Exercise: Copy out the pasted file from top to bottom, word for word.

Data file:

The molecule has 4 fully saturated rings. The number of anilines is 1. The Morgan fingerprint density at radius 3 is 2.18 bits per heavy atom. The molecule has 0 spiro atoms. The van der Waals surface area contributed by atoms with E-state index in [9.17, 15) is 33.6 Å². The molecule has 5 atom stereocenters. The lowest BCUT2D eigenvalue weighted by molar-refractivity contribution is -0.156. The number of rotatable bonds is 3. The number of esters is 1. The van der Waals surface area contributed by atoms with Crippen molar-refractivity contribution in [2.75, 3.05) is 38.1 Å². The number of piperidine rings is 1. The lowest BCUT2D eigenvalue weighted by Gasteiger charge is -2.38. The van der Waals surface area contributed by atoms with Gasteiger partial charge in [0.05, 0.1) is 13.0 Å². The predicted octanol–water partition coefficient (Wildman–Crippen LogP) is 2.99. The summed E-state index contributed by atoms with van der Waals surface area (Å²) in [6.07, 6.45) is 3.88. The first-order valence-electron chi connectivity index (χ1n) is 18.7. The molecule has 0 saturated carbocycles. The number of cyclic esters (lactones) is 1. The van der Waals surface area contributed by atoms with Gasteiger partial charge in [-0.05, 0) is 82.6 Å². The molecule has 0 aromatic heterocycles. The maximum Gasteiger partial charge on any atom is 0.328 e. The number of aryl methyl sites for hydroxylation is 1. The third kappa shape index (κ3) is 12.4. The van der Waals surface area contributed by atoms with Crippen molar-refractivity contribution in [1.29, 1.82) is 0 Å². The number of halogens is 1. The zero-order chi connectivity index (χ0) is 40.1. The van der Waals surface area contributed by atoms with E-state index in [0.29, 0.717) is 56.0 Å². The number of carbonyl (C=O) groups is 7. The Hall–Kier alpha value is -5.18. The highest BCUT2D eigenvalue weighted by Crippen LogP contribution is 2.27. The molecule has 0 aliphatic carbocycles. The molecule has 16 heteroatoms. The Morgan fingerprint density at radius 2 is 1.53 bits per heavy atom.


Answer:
The molecule has 4 fully saturated rings. The number of anilines is 1. The Morgan fingerprint density at radius 3 is 2.18 bits per heavy atom. The molecule has 0 spiro atoms. The van der Waals surface area contributed by atoms with E-state index in [9.17, 15) is 33.6 Å². The molecule has 5 atom stereocenters. The lowest BCUT2D eigenvalue weighted by molar-refractivity contribution is -0.156. The number of rotatable bonds is 3. The number of esters is 1. The van der Waals surface area contributed by atoms with Crippen molar-refractivity contribution in [2.75, 3.05) is 38.1 Å². The number of piperidine rings is 1. The lowest BCUT2D eigenvalue weighted by Gasteiger charge is -2.38. The van der Waals surface area contributed by atoms with Gasteiger partial charge in [0.05, 0.1) is 13.0 Å². The predicted octanol–water partition coefficient (Wildman–Crippen LogP) is 2.99. The summed E-state index contributed by atoms with van der Waals surface area (Å²) in [6.07, 6.45) is 3.88. The first-order valence-electron chi connectivity index (χ1n) is 18.7. The molecule has 0 saturated carbocycles. The number of cyclic esters (lactones) is 1. The van der Waals surface area contributed by atoms with Gasteiger partial charge in [-0.05, 0) is 82.6 Å². The molecule has 0 aromatic heterocycles. The maximum Gasteiger partial charge on any atom is 0.328 e. The number of aryl methyl sites for hydroxylation is 1. The third kappa shape index (κ3) is 12.4. The van der Waals surface area contributed by atoms with Crippen molar-refractivity contribution in [1.29, 1.82) is 0 Å². The number of halogens is 1. The zero-order chi connectivity index (χ0) is 40.1. The van der Waals surface area contributed by atoms with E-state index in [0.29, 0.717) is 56.0 Å². The number of carbonyl (C=O) groups is 7. The Hall–Kier alpha value is -5.18. The highest BCUT2D eigenvalue weighted by Crippen LogP contribution is 2.27. The molecule has 0 aliphatic carbocycles. The molecule has 16 heteroatoms. The Morgan fingerprint density at radius 2 is 1.53 bits per heavy atom.